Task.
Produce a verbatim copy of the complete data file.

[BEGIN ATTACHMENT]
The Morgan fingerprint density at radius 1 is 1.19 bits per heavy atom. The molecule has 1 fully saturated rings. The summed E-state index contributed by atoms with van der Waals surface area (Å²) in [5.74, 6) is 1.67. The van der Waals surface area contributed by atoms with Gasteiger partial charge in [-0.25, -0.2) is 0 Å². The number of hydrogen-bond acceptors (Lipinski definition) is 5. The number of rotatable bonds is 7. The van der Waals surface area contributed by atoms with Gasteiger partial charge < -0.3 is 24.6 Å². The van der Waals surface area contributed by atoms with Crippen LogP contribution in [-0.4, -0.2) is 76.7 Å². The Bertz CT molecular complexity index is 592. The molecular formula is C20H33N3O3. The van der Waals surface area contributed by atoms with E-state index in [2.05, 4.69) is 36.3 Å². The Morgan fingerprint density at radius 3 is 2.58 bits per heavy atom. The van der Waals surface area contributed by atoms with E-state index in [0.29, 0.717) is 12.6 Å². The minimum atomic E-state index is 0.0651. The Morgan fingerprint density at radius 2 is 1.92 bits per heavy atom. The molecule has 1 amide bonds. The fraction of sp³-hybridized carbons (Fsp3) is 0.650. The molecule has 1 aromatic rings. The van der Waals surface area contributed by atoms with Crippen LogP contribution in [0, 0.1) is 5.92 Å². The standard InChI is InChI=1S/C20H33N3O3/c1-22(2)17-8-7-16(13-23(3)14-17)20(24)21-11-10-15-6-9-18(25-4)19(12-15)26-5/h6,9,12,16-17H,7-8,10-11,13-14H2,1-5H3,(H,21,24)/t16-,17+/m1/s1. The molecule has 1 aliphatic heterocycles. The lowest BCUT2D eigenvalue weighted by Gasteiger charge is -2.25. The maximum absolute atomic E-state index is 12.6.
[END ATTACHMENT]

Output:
The Morgan fingerprint density at radius 1 is 1.19 bits per heavy atom. The molecule has 1 fully saturated rings. The summed E-state index contributed by atoms with van der Waals surface area (Å²) in [5.74, 6) is 1.67. The van der Waals surface area contributed by atoms with Gasteiger partial charge in [-0.25, -0.2) is 0 Å². The number of hydrogen-bond acceptors (Lipinski definition) is 5. The number of rotatable bonds is 7. The van der Waals surface area contributed by atoms with Gasteiger partial charge < -0.3 is 24.6 Å². The van der Waals surface area contributed by atoms with Crippen LogP contribution in [-0.4, -0.2) is 76.7 Å². The Bertz CT molecular complexity index is 592. The molecular formula is C20H33N3O3. The van der Waals surface area contributed by atoms with E-state index in [2.05, 4.69) is 36.3 Å². The Morgan fingerprint density at radius 3 is 2.58 bits per heavy atom. The van der Waals surface area contributed by atoms with E-state index in [0.29, 0.717) is 12.6 Å². The minimum atomic E-state index is 0.0651. The Morgan fingerprint density at radius 2 is 1.92 bits per heavy atom. The molecule has 1 amide bonds. The fraction of sp³-hybridized carbons (Fsp3) is 0.650. The molecule has 1 aromatic rings. The van der Waals surface area contributed by atoms with Crippen LogP contribution in [0, 0.1) is 5.92 Å². The standard InChI is InChI=1S/C20H33N3O3/c1-22(2)17-8-7-16(13-23(3)14-17)20(24)21-11-10-15-6-9-18(25-4)19(12-15)26-5/h6,9,12,16-17H,7-8,10-11,13-14H2,1-5H3,(H,21,24)/t16-,17+/m1/s1. The molecule has 1 aliphatic heterocycles. The lowest BCUT2D eigenvalue weighted by Gasteiger charge is -2.25. The maximum absolute atomic E-state index is 12.6.